A second recession for the millennials
 
A second recession for the millennials
14 AUGUST 2020 7:00 AM

The coronavirus pandemic-created recession is the second to hit millennials somewhat early into their careers, and that will have long-lasting effects for the generation and those marketing to it.

As hoteliers prepare their properties and operations for the pandemic recovery and whatever the industry will look like in the years that follow, there is something they should keep in mind from the perspectives of both a hotel business and employer: Financially speaking, millennials just can’t catch a break.

The older half of millennials were at the very early stages of their careers, ranging from being a few years into their 20s and first serious jobs or in college preparing for said jobs, when the Great Recession absolutely rocked them (along with everyone else).

Many millennials lost jobs or took significant and long-lasting pay cuts. Some had to move back in with their parents or take in roommates when they had previously been able to live on their own. As a generation pushed by their parents to pursue higher education, many had mountains of student loan debt, even from less expensive state schools, with a much more limited means of paying it back. Far too many seemingly entry-level jobs required years of experience.

As a result of the recession, even years into the recovery, millennials faced severe challenges compared to other generations. In May 2019, The Wall Street Journal reported on the effects of the recession on millennials, writing “New data show they’re in worse financial shape than every preceding living generation and may never recover.” Not a super rosy picture.

Now we have the coronavirus pandemic. Though companies have started hiring back more employees since March and April, the U.S. still faces record-high unemployment. There’s growing concern over people being able to make their rent and mortgage payments. I’m not even going to go into the cost of health care associated with recovering from having a severe case of COVID-19.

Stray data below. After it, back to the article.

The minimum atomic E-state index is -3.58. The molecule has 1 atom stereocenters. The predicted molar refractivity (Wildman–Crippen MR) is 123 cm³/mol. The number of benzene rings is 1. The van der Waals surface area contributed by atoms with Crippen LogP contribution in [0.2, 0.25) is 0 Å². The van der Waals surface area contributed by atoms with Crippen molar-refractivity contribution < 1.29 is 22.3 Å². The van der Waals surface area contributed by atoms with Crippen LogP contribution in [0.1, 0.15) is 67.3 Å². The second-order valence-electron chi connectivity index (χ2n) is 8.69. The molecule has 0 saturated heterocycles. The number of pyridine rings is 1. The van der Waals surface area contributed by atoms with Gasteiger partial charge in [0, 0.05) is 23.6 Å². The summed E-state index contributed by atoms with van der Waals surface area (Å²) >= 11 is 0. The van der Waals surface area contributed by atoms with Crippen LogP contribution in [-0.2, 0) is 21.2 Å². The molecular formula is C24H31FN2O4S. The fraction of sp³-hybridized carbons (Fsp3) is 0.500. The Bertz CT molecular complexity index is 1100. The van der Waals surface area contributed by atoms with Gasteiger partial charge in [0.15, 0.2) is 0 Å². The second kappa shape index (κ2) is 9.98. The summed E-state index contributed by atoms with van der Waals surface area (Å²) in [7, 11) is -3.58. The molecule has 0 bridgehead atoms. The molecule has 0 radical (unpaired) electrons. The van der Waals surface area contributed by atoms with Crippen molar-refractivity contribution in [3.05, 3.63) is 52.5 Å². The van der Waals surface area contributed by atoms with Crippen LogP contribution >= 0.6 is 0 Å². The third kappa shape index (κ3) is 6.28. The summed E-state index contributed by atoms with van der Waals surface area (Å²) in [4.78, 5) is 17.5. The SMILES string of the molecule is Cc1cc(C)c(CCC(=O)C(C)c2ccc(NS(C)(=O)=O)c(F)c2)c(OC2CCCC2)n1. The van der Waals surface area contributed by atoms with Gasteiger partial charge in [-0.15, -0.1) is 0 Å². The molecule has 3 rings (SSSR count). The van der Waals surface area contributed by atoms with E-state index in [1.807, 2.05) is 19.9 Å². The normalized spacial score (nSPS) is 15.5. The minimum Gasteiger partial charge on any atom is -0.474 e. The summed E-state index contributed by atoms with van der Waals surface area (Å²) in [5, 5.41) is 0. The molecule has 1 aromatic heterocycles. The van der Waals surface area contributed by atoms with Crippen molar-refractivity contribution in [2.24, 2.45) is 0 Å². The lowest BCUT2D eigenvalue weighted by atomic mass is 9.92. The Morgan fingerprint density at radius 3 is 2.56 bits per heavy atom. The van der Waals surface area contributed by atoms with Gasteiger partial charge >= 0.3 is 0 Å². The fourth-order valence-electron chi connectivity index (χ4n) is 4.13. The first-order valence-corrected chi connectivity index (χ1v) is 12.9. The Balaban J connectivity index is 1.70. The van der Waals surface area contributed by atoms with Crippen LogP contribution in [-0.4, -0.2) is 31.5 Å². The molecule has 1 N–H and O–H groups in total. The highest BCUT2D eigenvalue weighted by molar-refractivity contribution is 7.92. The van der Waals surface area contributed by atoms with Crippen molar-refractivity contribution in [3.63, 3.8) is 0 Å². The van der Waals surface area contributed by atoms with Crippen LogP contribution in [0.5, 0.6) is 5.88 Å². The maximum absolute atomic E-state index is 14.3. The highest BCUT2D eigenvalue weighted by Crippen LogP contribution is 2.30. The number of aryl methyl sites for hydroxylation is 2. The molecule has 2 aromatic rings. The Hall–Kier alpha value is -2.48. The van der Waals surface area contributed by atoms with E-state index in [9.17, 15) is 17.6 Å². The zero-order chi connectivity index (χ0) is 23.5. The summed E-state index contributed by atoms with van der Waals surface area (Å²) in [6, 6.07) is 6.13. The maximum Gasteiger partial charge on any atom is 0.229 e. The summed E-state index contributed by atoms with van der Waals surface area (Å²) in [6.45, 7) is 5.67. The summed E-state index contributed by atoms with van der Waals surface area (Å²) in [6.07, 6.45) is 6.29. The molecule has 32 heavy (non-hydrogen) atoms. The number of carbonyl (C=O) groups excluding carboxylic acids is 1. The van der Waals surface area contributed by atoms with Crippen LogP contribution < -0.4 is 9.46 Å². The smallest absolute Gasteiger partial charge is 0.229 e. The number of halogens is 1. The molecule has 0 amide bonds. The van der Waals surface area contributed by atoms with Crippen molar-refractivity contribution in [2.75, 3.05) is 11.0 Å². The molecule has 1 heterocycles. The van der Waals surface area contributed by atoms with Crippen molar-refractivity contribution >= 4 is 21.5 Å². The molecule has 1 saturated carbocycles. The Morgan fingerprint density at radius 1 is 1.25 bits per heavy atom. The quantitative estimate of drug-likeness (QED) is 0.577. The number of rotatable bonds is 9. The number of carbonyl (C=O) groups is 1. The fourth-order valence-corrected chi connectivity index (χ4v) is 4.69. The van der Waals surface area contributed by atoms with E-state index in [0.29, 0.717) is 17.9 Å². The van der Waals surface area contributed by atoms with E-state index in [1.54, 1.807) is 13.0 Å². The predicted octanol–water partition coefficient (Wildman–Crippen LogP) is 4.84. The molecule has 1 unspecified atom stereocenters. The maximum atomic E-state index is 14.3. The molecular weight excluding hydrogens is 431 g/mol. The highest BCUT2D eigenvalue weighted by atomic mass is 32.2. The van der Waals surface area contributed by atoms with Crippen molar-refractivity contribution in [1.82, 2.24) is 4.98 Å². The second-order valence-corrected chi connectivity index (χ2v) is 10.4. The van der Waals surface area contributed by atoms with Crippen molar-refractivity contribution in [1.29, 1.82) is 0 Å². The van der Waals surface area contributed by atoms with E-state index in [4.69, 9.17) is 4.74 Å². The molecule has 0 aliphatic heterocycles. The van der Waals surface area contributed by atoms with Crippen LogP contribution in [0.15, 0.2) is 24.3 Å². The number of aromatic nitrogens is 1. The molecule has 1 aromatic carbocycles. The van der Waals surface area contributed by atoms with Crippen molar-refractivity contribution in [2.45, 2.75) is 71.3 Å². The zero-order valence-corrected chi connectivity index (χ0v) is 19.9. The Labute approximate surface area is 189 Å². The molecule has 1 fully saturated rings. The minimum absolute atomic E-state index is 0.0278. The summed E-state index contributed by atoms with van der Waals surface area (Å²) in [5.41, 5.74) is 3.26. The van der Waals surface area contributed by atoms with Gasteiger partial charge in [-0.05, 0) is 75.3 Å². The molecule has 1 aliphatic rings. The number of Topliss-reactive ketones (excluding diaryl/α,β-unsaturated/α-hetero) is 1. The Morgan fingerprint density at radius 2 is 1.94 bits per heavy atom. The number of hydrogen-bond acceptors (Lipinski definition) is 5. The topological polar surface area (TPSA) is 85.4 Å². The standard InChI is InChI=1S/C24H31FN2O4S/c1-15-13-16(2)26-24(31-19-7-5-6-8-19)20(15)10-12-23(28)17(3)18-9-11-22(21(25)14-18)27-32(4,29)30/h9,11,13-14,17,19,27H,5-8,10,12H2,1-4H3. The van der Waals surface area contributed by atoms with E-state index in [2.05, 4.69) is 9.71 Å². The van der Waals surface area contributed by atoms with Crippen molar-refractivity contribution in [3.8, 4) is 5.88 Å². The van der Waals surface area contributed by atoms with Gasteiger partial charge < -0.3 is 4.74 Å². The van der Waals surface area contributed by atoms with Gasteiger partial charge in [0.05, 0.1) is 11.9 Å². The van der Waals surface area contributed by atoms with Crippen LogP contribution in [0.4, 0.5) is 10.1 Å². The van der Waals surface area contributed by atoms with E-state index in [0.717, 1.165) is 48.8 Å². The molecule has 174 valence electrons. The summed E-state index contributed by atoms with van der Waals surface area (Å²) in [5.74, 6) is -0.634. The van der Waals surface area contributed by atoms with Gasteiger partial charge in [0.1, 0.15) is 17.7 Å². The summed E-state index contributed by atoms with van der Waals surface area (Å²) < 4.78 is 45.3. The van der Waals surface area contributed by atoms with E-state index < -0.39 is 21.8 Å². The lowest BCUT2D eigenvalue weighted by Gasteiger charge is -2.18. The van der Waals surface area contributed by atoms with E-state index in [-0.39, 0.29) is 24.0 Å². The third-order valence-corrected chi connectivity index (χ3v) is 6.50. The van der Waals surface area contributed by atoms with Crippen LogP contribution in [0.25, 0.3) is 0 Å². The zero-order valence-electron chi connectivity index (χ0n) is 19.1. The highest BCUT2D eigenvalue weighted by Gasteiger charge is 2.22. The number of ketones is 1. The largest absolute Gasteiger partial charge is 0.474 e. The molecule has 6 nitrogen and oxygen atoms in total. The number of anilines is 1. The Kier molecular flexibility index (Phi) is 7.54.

As the Wall Street Journal wrote back in April, “it’s hard to save for a rainy day when it seems to never stop raining.”

Pew Research Center data shows that in this pandemic, millennials are seeing a higher unemployment rate (12.5%) compared to Gen X and baby boomers. One reason is the leisure and hospitality industries were among the hardest hit by the pandemic, and these sectors typically have younger workforces.

The pandemic has certainly hit everyone in every generation. I am by no means trying to dismiss or lessen any of the harm done to people in the Gen Z, Gen X or baby boomer generations. This is not a “woe is me” column for millennials. What I am trying to do is provide context, pointing out what’s happening to a generation that was (and maybe still is) supposed to become this huge spending force.

Millennials’ priorities are likely different due to the recession. There is a greater emphasis on creating memories, having experiences and then sharing those with others, especially through social media. Travel makes up a huge part of that.

Millennials do love travel, but after the financial lows of both the recession and the ongoing pandemic, what that looks like in the future is tough to predict. Perhaps that means more travel but on tighter budgets. Maybe it’s less travel overall, but those who can stay at more expensive properties. It could be a mix of both or nothing like that at all. These financial hits at crucial points in millennials’ lives could mean they generally have less available money available for discretionary spending, which could mean travel. When debt grows and money is in short supply, priorities change, sometimes for years after.

During the pandemic, hotel companies and other employers are doing what they can to stay open to bring in whatever revenue they can. As during the last recession, they are learning how to do more with less. They are changing operations to make it work, and that might mean new staffing models and automation. That translates to fewer employees. While that certainly cuts down on labor costs, it also means fewer people employed overall.

The pandemic is far from over, and we won’t know the lasting effects it will have on the world until years from now. While we cannot predict the future, we can at least look at what is happening now and try to figure out what it could mean so we are at least somewhat prepared.

Let me know your thoughts in the comments below, or reach out to me at bwroten@hotelnewsnow.com or @HNN_Bryan.

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